Public Opinion, Private Governance, and the Influence of Source Credibility

In this project, we seek to explore whether corporate endorsements and implementations of practices influence public support for legislation and regulation that would generally mandate such practices. For example, does McDonalds’ public embrace of certain animal welfare policies, such as discontinuing the sale of eggs raised from “caged” hens, affect McDonalds’ customers support for federal or state legislation banning the use of cages for egg production? Does a major energy company’s public recognition of climate change and commitment to mitigate their greenhouse gas emissions make customers and shareholders more accepting of climate change as a factual matter and more supportive of federal or state climate change legislation? Or does it only decrease support for federal or state legislation by suggesting to the customers and investors that the private sector is adequately managing the problem of climate change, thus obviating the need for a legislative response?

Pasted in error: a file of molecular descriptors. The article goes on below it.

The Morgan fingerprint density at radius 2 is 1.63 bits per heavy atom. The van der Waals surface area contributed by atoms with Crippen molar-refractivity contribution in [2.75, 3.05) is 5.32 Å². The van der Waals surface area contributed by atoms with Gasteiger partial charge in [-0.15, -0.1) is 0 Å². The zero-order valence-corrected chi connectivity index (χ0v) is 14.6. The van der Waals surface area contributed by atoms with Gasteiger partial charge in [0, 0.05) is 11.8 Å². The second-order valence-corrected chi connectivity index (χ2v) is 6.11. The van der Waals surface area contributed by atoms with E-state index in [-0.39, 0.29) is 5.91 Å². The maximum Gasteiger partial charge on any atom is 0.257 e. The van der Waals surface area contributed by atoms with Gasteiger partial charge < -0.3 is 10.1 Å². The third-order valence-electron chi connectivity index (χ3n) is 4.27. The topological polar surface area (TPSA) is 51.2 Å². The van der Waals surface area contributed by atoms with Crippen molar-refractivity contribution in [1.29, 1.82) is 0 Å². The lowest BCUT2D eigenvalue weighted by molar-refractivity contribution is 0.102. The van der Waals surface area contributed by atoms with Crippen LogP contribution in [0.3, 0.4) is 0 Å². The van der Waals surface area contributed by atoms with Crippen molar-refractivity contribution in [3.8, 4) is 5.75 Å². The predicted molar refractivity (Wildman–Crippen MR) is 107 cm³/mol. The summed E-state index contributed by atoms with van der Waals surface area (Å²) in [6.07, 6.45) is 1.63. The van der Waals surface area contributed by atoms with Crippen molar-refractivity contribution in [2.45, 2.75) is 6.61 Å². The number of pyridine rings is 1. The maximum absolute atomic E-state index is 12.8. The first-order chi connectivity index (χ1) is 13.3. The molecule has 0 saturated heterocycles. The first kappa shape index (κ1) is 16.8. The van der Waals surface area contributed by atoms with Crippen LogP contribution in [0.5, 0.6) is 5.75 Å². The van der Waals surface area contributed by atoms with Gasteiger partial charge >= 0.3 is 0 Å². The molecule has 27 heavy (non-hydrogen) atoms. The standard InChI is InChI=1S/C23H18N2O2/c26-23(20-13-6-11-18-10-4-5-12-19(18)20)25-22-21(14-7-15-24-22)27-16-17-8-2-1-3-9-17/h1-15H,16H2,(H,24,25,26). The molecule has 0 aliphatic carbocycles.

Corporate adoption of practices that are the subject of political contestation are increasingly common. Indeed, because of political deadlock in some states and at the federal level, some public interest groups now are more focused on shifting the positions and practices of major corporations than they are on direct political campaigns for legislative or regulatory change. While scholars have addressed the effects of popular media and the rise of a hyper-politicized media (Fox News, MSNBC) on popular attitudes and the production of law, scholars have largely ignored the possible effects of corporate endorsements and implementation of practices on popular attitudes and hence the lawmaking and regulatory processes. We seek to fill that gap in the literature, building on experimental surveys, case studies and theoretical analysis.